We present a detailed theory for optical trapping that is applicable at all size scales for a trapped particle with respect to the trapping laser pulse duration. We consider the case where the laser repetition rate is high enough to ignore any artifacts due to particle diffusion. Our theoretical derivation shows no effect on trapping efficiency due to pulse duration. By implementing an in situ pulse compression system in conjunction with a 12fs source we experimentally support this conclusion by determining trap stiffness for trapped dielectric microparticles for pulse durations ranging from 12fs to 500fs and show no appreciable difference. In addition to the high peak powers, a significant feature of ultrashort pulses is their broad bandwidths that may be used for pulse shaping: ultrashort lasers with carefully controlled spectral phase across their broad bandwidths are used to produce highly-selective nonlinear effects. We conclude by demonstrating the first use of pulse shaping in conjunction with optical trapping, exploring two-photon excitation in dyed trapped microspheres.
This section outlines theoretical arguments demonstrating that optical trapping does not depend on the duration of a pulsed laser, but only on the laser’s frequency spectrum. In other words, trapping with a pulsed laser source should be equivalent to trapping with a CW laser source with the same bandwidth and average power. Here, we assume that pulse repetition rate is high enough that the particle does not diffuse significantly between pulses; for very low (less than around 1kHz) repetition rates, external effects such as Brownian motion will play a role. We also assume that scattering is not intensity dependent.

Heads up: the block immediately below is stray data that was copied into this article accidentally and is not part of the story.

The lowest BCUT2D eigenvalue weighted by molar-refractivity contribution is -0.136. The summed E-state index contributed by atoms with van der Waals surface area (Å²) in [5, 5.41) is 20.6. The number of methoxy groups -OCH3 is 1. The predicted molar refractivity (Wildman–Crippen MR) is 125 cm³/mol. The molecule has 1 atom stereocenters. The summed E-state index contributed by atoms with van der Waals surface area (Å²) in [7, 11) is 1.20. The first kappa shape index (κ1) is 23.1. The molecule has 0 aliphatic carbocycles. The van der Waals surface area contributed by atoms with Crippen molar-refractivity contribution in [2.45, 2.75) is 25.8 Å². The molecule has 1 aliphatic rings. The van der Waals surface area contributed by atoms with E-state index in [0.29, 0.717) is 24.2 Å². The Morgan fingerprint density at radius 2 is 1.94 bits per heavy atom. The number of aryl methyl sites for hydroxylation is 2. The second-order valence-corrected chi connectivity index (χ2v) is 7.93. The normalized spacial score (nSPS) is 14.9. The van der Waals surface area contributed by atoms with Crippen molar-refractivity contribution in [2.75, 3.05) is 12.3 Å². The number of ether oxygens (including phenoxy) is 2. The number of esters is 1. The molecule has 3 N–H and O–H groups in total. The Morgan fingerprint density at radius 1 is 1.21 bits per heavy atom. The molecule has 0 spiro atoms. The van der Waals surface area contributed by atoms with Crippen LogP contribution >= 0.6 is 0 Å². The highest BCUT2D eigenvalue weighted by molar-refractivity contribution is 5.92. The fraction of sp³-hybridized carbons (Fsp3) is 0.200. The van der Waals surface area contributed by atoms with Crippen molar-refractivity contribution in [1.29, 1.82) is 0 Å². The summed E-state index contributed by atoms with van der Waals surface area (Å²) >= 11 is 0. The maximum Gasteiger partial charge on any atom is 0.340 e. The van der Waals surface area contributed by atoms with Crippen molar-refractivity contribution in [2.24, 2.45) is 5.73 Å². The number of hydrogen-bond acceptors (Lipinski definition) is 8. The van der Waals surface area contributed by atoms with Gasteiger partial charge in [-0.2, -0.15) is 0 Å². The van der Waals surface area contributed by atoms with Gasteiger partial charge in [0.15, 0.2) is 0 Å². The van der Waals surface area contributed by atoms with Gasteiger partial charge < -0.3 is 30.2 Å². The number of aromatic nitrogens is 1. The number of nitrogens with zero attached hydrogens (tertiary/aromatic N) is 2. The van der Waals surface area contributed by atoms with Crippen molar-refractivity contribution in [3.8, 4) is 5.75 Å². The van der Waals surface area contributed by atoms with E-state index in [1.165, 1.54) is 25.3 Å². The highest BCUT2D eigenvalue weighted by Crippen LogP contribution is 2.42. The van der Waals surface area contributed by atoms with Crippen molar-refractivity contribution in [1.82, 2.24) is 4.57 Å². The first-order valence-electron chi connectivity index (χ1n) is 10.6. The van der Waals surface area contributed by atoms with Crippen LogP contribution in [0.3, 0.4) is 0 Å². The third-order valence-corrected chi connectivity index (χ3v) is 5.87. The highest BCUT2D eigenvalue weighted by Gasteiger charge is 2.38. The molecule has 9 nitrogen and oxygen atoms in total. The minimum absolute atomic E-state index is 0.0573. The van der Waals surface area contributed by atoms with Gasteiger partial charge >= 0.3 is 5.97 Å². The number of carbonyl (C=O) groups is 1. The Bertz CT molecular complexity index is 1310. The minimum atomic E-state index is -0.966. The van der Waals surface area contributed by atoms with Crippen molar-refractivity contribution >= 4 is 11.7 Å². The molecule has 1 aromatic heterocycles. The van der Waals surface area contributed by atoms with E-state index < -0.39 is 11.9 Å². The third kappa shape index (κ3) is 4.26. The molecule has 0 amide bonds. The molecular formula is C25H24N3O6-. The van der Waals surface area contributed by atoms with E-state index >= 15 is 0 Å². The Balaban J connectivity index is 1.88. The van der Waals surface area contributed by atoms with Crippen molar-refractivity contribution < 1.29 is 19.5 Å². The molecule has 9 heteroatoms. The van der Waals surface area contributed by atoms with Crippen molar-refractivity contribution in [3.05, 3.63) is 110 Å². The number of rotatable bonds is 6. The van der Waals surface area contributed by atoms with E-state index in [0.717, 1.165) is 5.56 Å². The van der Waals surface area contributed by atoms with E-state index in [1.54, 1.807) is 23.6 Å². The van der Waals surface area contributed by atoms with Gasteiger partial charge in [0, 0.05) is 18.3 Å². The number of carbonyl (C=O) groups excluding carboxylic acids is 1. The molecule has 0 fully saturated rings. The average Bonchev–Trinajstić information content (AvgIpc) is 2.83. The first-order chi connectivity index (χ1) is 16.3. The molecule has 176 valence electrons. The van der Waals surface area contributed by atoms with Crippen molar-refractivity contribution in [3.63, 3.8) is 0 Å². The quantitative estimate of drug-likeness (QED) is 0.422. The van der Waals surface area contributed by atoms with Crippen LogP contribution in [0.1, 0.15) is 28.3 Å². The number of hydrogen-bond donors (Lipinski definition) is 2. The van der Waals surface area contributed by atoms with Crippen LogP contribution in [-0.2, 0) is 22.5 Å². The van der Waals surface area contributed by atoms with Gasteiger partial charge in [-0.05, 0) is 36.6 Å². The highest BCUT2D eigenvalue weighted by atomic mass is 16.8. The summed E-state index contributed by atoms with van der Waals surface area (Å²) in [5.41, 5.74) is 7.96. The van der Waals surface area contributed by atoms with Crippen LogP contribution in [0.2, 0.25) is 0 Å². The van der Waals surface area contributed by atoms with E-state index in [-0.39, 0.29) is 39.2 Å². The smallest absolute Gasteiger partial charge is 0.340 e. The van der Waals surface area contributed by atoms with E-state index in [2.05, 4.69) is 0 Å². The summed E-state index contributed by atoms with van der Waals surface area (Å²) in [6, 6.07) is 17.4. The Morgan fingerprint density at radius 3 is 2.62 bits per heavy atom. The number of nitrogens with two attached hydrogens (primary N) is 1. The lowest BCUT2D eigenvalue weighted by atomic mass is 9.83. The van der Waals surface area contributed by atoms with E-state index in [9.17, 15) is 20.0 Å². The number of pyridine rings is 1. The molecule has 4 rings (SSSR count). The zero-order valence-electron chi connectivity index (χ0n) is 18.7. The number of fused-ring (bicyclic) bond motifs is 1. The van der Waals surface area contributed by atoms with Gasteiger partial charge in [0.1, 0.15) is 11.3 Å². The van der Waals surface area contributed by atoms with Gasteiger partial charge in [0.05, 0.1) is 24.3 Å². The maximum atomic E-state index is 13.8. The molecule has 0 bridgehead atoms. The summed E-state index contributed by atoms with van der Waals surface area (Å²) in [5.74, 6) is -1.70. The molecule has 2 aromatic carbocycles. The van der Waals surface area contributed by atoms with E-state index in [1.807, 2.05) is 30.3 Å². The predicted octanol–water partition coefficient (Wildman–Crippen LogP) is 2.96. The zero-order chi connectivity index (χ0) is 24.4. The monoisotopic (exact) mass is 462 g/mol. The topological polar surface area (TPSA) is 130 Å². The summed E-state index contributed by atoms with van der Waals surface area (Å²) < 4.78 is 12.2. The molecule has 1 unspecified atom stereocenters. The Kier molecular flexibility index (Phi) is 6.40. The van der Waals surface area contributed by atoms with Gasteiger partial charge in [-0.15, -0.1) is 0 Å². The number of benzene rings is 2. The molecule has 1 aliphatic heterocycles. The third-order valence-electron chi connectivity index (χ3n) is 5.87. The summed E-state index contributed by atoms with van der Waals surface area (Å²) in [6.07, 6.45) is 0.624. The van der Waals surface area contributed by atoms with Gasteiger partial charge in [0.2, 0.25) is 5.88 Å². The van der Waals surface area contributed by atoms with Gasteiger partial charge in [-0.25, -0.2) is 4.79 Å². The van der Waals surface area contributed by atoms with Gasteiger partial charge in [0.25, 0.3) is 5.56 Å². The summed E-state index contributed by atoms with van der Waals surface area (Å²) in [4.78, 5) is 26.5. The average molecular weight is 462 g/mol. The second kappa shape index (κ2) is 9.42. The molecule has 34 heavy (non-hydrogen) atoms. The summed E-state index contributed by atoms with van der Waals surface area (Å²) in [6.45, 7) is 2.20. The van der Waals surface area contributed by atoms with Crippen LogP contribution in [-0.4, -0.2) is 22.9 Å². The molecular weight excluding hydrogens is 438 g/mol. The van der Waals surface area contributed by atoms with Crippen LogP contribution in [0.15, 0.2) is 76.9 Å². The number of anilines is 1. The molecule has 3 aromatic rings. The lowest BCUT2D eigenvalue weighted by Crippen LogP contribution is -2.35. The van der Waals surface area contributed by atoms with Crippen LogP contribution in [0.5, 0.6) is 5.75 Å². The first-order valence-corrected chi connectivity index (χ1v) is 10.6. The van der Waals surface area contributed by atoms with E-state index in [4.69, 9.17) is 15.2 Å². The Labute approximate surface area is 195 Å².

2.1. Momentum and impulse transfer
Consider a laser pulse whose electric and magnetic fields E(x,y,z,t) and H(x,y,z,t) are both position, time-dependent and real. Assuming that the electric and magnetic fields have the same time dependence, we can decompose the pulse into two separate parts as follows:
In the frequency domain these are expressed as:
where, â(ω) is the Fourier transform of a(t). The effect of the pulse on the scattering particle is defined by the electromagnetic force density
which gives us the amount of force exerted by the laser pulse’s electromagnetic field in an infinitesimally small volume within the particle, at a given point in time. We write these expressions in compact form using Einstein summation convention. In this convention, writing ∂jTij is equivalent to writing Σj=1,3 ∂jTij = ∂xTix+∂yTiy+∂xTiz [25, 26]. fi is composed of two terms, both dealing with momentum transfer from the pulse to the particle (as evidenced by a change in momentum or in momentum density). The first term corresponds to Maxwell’s stress tensor and defines the influx of optical momentum per unit of time
and the second term arises from the variation in electromagnetic momentum density